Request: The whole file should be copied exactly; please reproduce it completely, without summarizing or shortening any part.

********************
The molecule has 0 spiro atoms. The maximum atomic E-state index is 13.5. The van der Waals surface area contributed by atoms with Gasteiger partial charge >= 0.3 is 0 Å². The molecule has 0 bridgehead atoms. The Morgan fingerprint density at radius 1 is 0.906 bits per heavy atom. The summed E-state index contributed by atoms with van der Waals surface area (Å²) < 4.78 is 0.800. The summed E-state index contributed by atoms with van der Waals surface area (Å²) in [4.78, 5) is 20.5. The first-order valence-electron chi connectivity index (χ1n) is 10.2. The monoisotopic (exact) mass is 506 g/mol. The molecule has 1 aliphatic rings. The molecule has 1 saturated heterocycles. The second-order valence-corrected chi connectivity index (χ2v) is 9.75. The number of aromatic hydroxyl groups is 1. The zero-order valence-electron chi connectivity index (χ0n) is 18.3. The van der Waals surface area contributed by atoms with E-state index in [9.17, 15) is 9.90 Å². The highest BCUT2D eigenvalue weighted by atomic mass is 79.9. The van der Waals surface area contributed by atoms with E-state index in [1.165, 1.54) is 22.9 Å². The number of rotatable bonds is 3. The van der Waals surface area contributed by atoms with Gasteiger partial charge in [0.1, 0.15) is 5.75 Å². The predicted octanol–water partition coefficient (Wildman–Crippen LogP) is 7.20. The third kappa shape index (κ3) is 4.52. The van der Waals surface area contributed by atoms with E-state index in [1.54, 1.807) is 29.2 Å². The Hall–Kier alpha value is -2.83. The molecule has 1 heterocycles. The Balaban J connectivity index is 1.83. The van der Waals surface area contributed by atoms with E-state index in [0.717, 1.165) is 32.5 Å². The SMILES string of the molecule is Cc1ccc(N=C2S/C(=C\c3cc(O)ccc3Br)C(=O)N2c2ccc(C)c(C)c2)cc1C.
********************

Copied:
The molecule has 0 spiro atoms. The maximum atomic E-state index is 13.5. The van der Waals surface area contributed by atoms with Gasteiger partial charge >= 0.3 is 0 Å². The molecule has 0 bridgehead atoms. The Morgan fingerprint density at radius 1 is 0.906 bits per heavy atom. The summed E-state index contributed by atoms with van der Waals surface area (Å²) < 4.78 is 0.800. The summed E-state index contributed by atoms with van der Waals surface area (Å²) in [4.78, 5) is 20.5. The first-order valence-electron chi connectivity index (χ1n) is 10.2. The monoisotopic (exact) mass is 506 g/mol. The molecule has 1 aliphatic rings. The molecule has 1 saturated heterocycles. The second-order valence-corrected chi connectivity index (χ2v) is 9.75. The number of aromatic hydroxyl groups is 1. The zero-order valence-electron chi connectivity index (χ0n) is 18.3. The van der Waals surface area contributed by atoms with E-state index in [9.17, 15) is 9.90 Å². The highest BCUT2D eigenvalue weighted by atomic mass is 79.9. The van der Waals surface area contributed by atoms with E-state index in [1.165, 1.54) is 22.9 Å². The number of rotatable bonds is 3. The van der Waals surface area contributed by atoms with Gasteiger partial charge in [0.1, 0.15) is 5.75 Å². The predicted octanol–water partition coefficient (Wildman–Crippen LogP) is 7.20. The third kappa shape index (κ3) is 4.52. The van der Waals surface area contributed by atoms with E-state index in [1.54, 1.807) is 29.2 Å². The Hall–Kier alpha value is -2.83. The molecule has 1 heterocycles. The Balaban J connectivity index is 1.83. The van der Waals surface area contributed by atoms with E-state index in [0.717, 1.165) is 32.5 Å². The SMILES string of the molecule is Cc1ccc(N=C2S/C(=C\c3cc(O)ccc3Br)C(=O)N2c2ccc(C)c(C)c2)cc1C.